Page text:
Saudis are friendlier today



A recent column in this newspaper claimed that Saudis on the whole are aloof and withdrawn and do not talk easily to strangers, and especially to foreigners in the Kingdom. The author claimed it was our culture that makes us so introverted that we more resemble the socially frigid Germans than the enthusiastic Americans. Perhaps, but here we are trading in evolving stereotypes, and I think that we Saudis in general have become more inquisitive and open-minded as a nation over the past 20 years due to better education, chances to travel abroad and, yes, globalization.
While it is true that when at home in our own culture we do tend to stick together, after all it is the natural thing to do to seek out those who speak your language and come from the same background, small cracks have started to appear in this nationalistic armor that have served to enrich and make Saudis and the Kingdom a more interesting and tolerant place. With so many foreigners living and working in the Kingdom for decades now, it was perhaps inevitable that this was going to happen. The isolation of our way of life has been shattered forever, mostly for the better in my opinion. We have grown up with Filipino maids, Indonesian drivers, Indian office co-workers and Egyptian accountants. There is no way that this daily coexistence could not have had some effect on Saudis and on the foreigners living here. I still meet foreigners abroad who when I tell them that I am Saudi wax nostalgic about the years they lived in the Kingdom, remembering the good life and friends that they had there.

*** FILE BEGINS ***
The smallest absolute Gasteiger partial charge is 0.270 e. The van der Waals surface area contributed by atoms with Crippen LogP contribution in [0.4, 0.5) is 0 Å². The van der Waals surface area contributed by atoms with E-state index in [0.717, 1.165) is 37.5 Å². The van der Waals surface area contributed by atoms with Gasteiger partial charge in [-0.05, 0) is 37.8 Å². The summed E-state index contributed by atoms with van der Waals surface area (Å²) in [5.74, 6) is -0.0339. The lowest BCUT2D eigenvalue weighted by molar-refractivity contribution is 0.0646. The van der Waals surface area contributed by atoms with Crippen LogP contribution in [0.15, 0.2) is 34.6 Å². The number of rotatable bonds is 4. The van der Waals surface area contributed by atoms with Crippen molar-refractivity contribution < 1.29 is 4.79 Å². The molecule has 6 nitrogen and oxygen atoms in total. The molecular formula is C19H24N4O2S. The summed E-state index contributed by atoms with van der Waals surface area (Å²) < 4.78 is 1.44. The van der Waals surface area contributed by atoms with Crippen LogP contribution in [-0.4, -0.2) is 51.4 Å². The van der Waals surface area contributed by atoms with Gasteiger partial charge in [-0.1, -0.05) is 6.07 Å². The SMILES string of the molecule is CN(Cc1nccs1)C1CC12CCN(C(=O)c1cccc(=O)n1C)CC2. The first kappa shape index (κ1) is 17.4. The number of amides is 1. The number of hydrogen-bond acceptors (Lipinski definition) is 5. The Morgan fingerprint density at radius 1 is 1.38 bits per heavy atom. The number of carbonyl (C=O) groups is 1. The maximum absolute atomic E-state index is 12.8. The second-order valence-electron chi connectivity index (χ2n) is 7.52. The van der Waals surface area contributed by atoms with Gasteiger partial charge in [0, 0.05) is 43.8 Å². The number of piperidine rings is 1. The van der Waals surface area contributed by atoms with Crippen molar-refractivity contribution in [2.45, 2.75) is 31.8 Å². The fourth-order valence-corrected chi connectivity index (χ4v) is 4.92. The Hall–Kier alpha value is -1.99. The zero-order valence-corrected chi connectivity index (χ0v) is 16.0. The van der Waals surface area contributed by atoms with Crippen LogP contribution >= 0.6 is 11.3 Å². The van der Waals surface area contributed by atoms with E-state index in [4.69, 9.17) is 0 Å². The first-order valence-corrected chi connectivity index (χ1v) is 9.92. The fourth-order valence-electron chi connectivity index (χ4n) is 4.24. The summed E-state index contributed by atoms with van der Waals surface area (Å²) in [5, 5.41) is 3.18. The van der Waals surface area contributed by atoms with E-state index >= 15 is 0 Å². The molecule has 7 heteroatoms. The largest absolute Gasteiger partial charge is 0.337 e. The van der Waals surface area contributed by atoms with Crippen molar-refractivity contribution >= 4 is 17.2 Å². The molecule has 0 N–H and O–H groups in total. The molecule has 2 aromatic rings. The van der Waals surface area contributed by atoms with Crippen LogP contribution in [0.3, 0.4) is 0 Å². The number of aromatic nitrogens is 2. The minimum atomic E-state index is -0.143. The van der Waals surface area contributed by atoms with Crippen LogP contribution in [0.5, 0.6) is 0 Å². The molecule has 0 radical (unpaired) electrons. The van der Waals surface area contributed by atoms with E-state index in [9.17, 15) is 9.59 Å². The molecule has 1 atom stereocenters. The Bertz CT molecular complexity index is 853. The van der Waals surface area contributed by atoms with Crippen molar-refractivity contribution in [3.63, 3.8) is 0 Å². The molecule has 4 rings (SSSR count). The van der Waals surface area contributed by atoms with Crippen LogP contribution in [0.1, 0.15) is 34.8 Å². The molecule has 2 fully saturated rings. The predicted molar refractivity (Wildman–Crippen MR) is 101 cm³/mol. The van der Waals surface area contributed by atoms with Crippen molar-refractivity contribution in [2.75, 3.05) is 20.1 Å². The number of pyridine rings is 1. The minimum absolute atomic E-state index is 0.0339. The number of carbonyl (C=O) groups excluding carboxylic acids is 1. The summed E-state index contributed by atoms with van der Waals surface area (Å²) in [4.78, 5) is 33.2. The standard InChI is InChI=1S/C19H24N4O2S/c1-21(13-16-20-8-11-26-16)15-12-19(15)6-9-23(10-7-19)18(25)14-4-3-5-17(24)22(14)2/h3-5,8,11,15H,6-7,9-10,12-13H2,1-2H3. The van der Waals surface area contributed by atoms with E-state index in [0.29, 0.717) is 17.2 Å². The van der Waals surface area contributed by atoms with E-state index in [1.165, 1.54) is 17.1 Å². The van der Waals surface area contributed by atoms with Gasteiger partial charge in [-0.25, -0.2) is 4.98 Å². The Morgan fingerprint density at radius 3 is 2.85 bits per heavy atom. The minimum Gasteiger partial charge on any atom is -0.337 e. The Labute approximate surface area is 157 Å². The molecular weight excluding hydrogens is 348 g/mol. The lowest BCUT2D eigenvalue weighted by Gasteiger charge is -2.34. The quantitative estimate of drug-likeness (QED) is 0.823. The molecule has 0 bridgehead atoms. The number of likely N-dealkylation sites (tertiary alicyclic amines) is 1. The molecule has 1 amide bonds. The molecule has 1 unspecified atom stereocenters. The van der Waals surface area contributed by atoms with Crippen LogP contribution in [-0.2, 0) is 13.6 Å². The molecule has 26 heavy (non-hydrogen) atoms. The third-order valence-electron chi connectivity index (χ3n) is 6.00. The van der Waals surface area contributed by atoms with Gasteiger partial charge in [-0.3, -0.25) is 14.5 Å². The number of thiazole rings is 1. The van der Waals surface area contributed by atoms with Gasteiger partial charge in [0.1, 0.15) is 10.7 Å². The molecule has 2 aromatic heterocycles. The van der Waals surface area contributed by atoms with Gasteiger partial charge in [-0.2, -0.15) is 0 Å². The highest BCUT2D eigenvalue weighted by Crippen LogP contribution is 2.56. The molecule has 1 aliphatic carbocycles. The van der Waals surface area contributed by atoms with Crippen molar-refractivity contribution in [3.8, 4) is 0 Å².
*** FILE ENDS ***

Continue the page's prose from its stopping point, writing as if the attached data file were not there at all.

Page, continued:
For sure, there is much more that we Saudis could do to make foreigners feel more welcome in our country such as inviting them into our homes to share meals with us, and have our children play with theirs in the playgrounds. We must get over this master-servant complex that some Saudis still have when dealing with foreigners, and see them as equal human beings who are helping us develop as a nation.
Perhaps more Saudis should visit Brazil to get some lessons from Brazilians who are definitely masters of friendliness and extroversion. Everywhere you go here a complete stranger will easily strike up a conversation with you, whether you’re in the supermarket checkout line or at a government office. The other day I was with a Brazilian friend at a café talking about the built-in obsolescence of cellphones as a ruse of manufacturers to get us to buy new ones every few years. Upon hearing our conversation, a young woman with her mother at table next to ours had to jump in and tell us her experience with her broken cellphone and how she had gotten it exchanged with only one day left in its guarantee. Would this have happened in the Kingdom or Germany? Probably not, but younger Saudis are changing and opening up.
Luckily for us Saudis we have not been overrun by foreigners like some of our Gulf neighbors. This I consider a true blessing. I lived for a year in Abu Dhabi and I could go for several days without ever having to speak to an Emirati. This would never happen here: Being able to go for several days without having to speak to a Saudi. There are just too many of us. Therefore in that sense, I think we can afford the luxury of being more open and not fear that foreigners will overwhelm us and ruin our culture, unlike our counterparts in the Gulf who feel outnumbered by them.

— The writer is a Saudi journalist based in Brazil.



Categories: Arab World, Asia, Saudi Arabia

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